The world’s growing appetite for deep-fried potatoes is turning Richland into a french fry powerhouse.
ConAgra Foods Inc. announced Wednesday it is investing $200 million to build a second french fry processing line at its Lamb Weston manufacturing campus in Richland. It cited rising global demand for the move.
It is the largest private investment in the Tri-Cities to date for 2016, easily dwarfing the $39 million AutoZone warehouse under construction near Pasco’s King City truck stop.
Construction will begin immediately just east of the existing Richland french fry plant, 2013 Saint St., near the Richland Airport.
Never miss a local story.
When it opens in fall 2017, the second french fry line will employ an additional 128 people and will transform about 300 million pounds of Mid-Columbia potatoes into frozen fry products annually. It will likely result in more acres devoted to potatoes in the Columbia Basin.
$200million Project cost
128 New jobs
300 million pounds annual capacity
Fall 2017 Opening date
Plant manager Mark Schuster said Mid-Columbia growers supply the local plant with most of its potatoes.
Schuster said Richland is a natural place to expand. The existing Richland plant opened in 1972 and employs about 500.
It has another 70 employees at the neighboring technology center, where it develops new products. The company has a corporate office in Kennewick and two manufacturing plants in Pasco.
“We have a proud history in the Tri-Cities,” he said
We have a proud history in the Tri-Cities
Mark Schuster, Richland plant manager
Schuster said the new french fry line will employ a mix of salaried and hourly workers, including equipment operators, maintenance workers and managers. The company is not unionized. It will release hiring information when the plant is closer to opening.
Logistics played an important role in the decision to invest in Richland.
Lamb Weston’s Richland campus is only a few miles from the largest commercial freezer in North America. Preferred Freezer Services opened its 455,000-square-foot, high-tech freezer warehouse near the Horn Rapids Industrial Park in 2014.
The $115 million freezer offers customers, including Lamb Weston, frozen storage and access to both rail and trucking lines for distribution to domestic and international markets.
ConAgra cited Euromonitor data showing demand for frozen potato products will grow by 2.6 billion pounds by 2020.
“We have a tremendous opportunity to help our customers realize their global growth projections, but we need to make more french fries to do that,” said Greg Schlafer, president of Lamb Weston.
We have a tremendous opportunity to help our customers realize their global growth projections, but we need to make more french fries to do that
Greg Schlafer, president of Lamb Weston.
Making more french fries means producing more potatoes. Chris Voigt, executive director of the Washington State Potato Commission, said the new plant is welcome news, but presents a dilemma.
Washington can plant a maximum of about 175,000 acres of potatoes under current irrigation and soil conditions. It already grows 170,000 acres, according to recent Washington State University research.
Fresh demand from Lamb Weston could push the industry to capacity, Voigt said.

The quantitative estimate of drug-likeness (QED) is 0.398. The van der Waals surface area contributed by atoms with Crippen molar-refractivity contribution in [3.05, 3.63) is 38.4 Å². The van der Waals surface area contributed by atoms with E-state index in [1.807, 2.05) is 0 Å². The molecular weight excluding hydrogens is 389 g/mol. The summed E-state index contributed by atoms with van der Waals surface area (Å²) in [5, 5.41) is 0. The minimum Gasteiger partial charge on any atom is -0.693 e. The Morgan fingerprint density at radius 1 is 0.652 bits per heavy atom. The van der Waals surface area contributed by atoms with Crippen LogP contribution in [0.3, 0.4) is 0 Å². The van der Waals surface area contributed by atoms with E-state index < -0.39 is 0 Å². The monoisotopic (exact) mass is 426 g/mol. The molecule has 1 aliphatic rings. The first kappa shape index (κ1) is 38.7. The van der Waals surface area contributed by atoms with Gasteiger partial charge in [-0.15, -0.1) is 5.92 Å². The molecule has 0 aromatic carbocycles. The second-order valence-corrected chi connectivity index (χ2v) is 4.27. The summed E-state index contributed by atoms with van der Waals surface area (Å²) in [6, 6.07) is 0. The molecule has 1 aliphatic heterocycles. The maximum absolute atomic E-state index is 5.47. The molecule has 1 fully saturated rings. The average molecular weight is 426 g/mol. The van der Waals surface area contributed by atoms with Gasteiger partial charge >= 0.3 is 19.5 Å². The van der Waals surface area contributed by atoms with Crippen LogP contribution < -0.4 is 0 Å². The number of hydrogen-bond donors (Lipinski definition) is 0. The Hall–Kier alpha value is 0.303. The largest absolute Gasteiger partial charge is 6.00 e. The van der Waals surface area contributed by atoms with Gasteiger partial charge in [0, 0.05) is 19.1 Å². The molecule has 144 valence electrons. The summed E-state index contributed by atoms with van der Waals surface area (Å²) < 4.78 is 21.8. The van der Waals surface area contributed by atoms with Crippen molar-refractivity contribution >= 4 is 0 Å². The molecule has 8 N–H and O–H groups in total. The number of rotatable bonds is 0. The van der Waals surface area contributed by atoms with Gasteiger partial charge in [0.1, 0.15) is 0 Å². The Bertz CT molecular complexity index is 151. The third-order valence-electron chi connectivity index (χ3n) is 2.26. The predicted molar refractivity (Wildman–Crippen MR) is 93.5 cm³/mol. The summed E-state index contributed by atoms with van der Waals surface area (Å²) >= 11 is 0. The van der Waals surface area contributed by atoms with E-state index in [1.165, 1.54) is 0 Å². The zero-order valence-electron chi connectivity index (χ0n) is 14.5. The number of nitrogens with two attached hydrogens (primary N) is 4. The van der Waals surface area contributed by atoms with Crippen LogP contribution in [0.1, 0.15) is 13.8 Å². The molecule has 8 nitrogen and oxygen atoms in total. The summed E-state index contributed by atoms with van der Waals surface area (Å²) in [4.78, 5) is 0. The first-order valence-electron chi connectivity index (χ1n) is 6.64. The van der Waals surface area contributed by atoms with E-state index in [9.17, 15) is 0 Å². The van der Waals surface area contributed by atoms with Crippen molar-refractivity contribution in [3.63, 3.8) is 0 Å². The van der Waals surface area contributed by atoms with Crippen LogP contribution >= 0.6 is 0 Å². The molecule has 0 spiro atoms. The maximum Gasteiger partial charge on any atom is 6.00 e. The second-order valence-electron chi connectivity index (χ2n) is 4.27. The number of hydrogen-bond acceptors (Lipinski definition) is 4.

“Any time we get an increase in demand for potatoes in Washington state, that’s good for our growers,” he said. “Our concern as an industry is we are pretty close to being maxed out.”
One challenge is potatoes can only be grown on a site once every four years. That means it takes four acres for every single acre under cultivation. Washington’s potato industry supports 36,000 jobs and $7.5 billion in direct and indirect spending.
Brian Bonlender, director of the Washington State Department of Commerce, called the new facility a welcome investment that will cement the Tri-Cities as a hub for food processing.
“Like attracts like. These are facilities that require a specialized workforce. It helps us build that workforce. That helps us when it comes to recruiting the next similar type of business,” he said.
Carl Adrian, president and CEO of the Tri-City Development Council, or TRIDEC, concurred.
“The investment and jobs are important but the project further establishes Eastern Washington as the premier location for food processing,” he said.
The state is allocating $250,000 from the Governor’s Strategic Reserve Fund, which support projects that expand or retain existing businesses. TRIDEC is matching it with an additional $250,000.
Bonlender confirmed the new plant may qualify for a deferral of the 6.5 percent state sales tax on the cost of construction if the area’s unemployment rate is deemed “distressed.” The exemption would be worth up to $13 million.
$250,000Governor’s Strategic Reserve Fund
$250,000Tri-City Industrial Council
$13 million Potential sales tax exemption on construciton
The strategic reserve allocation will reimburse Lamb Weston for a portion of the costs associated with the waste water treatment system and a traffic impact study.
The investment in LambWeston comes just months before it is set to emerge from ConAgra as an independent, publicly-traded company. In November, ConAgra (NYSE: CAG) announced it would spin off its frozen potato subsidiary in fall 2016.
At the time, ConAgra said Lamb Weston generated 2015 revenue of $2.9 billion and accounted for a majority of the commercial foods segment’s fiscal operating profit of about $570 million.
A ConAgra spokeswoman said the process of dividing the companies is ongoing.